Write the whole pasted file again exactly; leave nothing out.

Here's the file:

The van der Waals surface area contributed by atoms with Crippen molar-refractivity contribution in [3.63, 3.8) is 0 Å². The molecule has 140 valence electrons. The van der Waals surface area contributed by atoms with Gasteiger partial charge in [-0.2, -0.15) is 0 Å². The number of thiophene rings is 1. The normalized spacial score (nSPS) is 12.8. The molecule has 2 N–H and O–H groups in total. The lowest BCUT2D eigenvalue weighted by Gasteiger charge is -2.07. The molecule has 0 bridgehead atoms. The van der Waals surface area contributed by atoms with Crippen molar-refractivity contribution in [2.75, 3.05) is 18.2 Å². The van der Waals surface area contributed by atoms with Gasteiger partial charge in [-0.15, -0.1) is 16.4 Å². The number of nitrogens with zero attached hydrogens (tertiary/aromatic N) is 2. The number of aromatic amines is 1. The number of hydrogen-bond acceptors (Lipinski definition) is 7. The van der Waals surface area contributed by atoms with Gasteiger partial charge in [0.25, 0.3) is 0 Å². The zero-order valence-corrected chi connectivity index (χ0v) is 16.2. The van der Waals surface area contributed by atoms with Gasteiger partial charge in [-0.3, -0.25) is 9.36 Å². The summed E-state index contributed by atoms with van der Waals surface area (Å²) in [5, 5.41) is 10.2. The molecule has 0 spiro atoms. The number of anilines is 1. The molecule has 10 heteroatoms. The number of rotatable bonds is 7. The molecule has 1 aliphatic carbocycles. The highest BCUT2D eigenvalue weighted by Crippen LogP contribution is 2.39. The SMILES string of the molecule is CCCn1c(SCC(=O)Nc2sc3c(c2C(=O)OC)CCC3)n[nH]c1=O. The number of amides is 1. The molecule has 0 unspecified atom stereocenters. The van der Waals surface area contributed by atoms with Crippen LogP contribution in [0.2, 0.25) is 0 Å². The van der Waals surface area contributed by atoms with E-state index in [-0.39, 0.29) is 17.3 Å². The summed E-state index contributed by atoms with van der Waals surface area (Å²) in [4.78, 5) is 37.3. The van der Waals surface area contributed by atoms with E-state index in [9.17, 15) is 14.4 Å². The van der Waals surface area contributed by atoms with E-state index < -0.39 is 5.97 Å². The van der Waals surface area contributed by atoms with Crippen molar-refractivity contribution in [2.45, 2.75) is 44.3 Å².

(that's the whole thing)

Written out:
The van der Waals surface area contributed by atoms with Crippen molar-refractivity contribution in [3.63, 3.8) is 0 Å². The molecule has 140 valence electrons. The van der Waals surface area contributed by atoms with Gasteiger partial charge in [-0.2, -0.15) is 0 Å². The number of thiophene rings is 1. The normalized spacial score (nSPS) is 12.8. The molecule has 2 N–H and O–H groups in total. The lowest BCUT2D eigenvalue weighted by Gasteiger charge is -2.07. The molecule has 0 bridgehead atoms. The van der Waals surface area contributed by atoms with Crippen molar-refractivity contribution in [2.75, 3.05) is 18.2 Å². The van der Waals surface area contributed by atoms with Gasteiger partial charge in [-0.15, -0.1) is 16.4 Å². The number of nitrogens with zero attached hydrogens (tertiary/aromatic N) is 2. The number of aromatic amines is 1. The number of hydrogen-bond acceptors (Lipinski definition) is 7. The van der Waals surface area contributed by atoms with Gasteiger partial charge in [0.25, 0.3) is 0 Å². The zero-order valence-corrected chi connectivity index (χ0v) is 16.2. The van der Waals surface area contributed by atoms with Gasteiger partial charge in [-0.3, -0.25) is 9.36 Å². The summed E-state index contributed by atoms with van der Waals surface area (Å²) in [5, 5.41) is 10.2. The molecule has 0 spiro atoms. The number of anilines is 1. The molecule has 10 heteroatoms. The number of rotatable bonds is 7. The molecule has 1 aliphatic carbocycles. The highest BCUT2D eigenvalue weighted by Crippen LogP contribution is 2.39. The SMILES string of the molecule is CCCn1c(SCC(=O)Nc2sc3c(c2C(=O)OC)CCC3)n[nH]c1=O. The number of amides is 1. The molecule has 0 unspecified atom stereocenters. The van der Waals surface area contributed by atoms with Crippen LogP contribution in [0.2, 0.25) is 0 Å². The van der Waals surface area contributed by atoms with E-state index in [-0.39, 0.29) is 17.3 Å². The summed E-state index contributed by atoms with van der Waals surface area (Å²) in [4.78, 5) is 37.3. The van der Waals surface area contributed by atoms with E-state index in [9.17, 15) is 14.4 Å². The van der Waals surface area contributed by atoms with E-state index < -0.39 is 5.97 Å². The van der Waals surface area contributed by atoms with Crippen molar-refractivity contribution in [2.45, 2.75) is 44.3 Å².